gan, Robinson was arrested with Queen
and sophomore Kevin Gaines on suspi-
cion of disorderly intoxication. Gaines
was dismissed from the team and
Queen and Robinson pleaded guilty to
being minors in possession of alcohol.
Then, Robinson contracted mononu-
cleosis the summer before his sopho-
more season. Although he played in all
29 of the Wolverines' games, Amaker
said that he was trying to play catch up
all year because of the time that he
missed in the preseason.
In April, the senior was arrested and
charged with three counts of fourth-
degree criminal sexual conduct. He was
accused of fondling a female student in
a stairwell of West Quad Residence
Hall. He later pleaded guilty to two
counts of misdemeanor assault and bat-
tery. He was sentenced to a year of pro-
bation and fined $850.
Robinson says he's matured from all
of his off-court woes.
"I definitely would have liked for
things not to happen," Robinson said.
"For me to say that I'd want to go back
and change them, it would be unrealis-
tic. Things happen. I just have to face
them and move on and act accordingly."
Wide-open horizon
In September, Michigan won its
appeal of the NCAA's postseason ban.
"It's like getting a new toy," Robinson
said.

SETH LOWEF
Robinson's experience will be a key factor for a team dominated by underclassn

Now, the senior will be a key leader
on a team with tournament aspirations.
"I expect everything from him, and
I'm not going to back off of that,"
Amaker said. "He knows that, and he's
the kind of player that does it all. Hope-
fully, he's going to be able to live up to
that standard that we've set for him to
be that kind of player and that kind of
person."
Robinson's teammates have nothing
but praise for his game. They see his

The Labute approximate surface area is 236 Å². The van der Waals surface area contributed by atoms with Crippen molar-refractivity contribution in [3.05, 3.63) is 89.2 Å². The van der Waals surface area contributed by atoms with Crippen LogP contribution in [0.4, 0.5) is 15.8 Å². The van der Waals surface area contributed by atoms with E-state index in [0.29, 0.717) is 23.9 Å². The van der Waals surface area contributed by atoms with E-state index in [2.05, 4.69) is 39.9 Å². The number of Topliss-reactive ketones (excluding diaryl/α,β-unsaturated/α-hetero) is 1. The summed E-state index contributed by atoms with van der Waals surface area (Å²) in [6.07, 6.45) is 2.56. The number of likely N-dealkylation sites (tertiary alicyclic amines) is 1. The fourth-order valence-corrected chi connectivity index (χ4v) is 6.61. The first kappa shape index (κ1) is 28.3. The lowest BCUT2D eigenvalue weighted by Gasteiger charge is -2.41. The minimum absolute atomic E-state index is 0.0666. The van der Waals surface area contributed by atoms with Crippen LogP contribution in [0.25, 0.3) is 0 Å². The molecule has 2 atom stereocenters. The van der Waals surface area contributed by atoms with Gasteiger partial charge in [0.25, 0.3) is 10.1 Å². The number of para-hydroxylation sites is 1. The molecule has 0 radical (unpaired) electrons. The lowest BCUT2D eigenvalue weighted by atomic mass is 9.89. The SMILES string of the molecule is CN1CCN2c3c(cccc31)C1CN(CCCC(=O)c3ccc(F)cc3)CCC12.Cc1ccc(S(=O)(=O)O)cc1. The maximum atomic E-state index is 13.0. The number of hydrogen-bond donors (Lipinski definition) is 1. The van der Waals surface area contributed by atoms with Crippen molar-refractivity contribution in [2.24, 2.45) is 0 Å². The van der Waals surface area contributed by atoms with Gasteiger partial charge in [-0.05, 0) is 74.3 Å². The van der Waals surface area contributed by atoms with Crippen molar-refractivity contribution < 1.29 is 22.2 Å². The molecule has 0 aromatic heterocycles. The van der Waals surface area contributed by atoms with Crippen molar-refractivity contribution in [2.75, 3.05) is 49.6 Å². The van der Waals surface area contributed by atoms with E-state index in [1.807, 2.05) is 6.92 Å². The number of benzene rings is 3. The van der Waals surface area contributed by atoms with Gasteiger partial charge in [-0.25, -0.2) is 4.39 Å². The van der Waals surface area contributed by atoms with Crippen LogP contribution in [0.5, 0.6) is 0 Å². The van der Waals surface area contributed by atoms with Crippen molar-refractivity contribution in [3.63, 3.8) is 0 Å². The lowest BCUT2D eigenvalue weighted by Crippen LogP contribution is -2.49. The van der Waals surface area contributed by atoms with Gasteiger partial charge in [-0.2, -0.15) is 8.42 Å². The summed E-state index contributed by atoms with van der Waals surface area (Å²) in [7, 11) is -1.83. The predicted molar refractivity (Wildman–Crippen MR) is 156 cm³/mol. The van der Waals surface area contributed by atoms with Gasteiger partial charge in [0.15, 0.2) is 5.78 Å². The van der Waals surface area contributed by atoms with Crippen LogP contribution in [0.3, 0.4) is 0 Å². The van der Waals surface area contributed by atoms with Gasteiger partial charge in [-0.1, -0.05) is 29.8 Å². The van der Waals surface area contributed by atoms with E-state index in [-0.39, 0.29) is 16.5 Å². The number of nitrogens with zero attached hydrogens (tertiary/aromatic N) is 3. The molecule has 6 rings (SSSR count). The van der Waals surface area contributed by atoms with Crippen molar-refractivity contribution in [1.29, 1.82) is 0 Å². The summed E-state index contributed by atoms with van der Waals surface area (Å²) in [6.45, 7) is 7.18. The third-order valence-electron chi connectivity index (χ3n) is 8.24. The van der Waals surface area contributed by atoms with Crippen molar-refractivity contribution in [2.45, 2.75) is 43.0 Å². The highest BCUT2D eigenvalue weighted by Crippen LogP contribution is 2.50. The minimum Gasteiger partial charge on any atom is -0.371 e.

ability to make plays on both ends of the
floor as critical to the team's success.
The 6-foot-6 forward should improve
on his 11.7 points-per-game average
from last season. His size combined
with his ability to handle the ball will
continue to cause a lot of matchup
problems for Michigan's opponents.
"He's going to have a terrific season,"
sophomore Chris Hunter said. "The
things that he's showing in practice, in
scrimmages and up in Canada, if he can
do those things during the regular sea-
son, the sky's the limit."
Robinson's biggest contribution may
be on the defensive end of the floor,
where he can wreak havoc. He was sec-
ond on the Wolverines in rebounds
(178), blocks (19) and steals (38) last
season.
"He gives us athletic ability, both on
defense and offense, that a lot of teams
don't have," Horton said. "He has the
ability to guard the other team's best
player and come down and make plays
on offense, whether it's to score or pass
or do whatever."
Robinson's three years have also
given him the ability to teach his young
teammates about college life on and off
the floor. The Wolverines have 10

underclassmen on their roster this
son, making Robinson's voice
example that much more important
"(He told me that) we're b
watched all the time, (we're) in the
light," freshman Courtney Sims
"You've just got to always watch
you're doing all the time, even
things that other people might not
trouble for."
"We talk all the time," Horton
"We talk about stuff that happ
before I got here, about the prei
coaches before Coach Amaker gol
and things that are happening now.
just glad he stayed."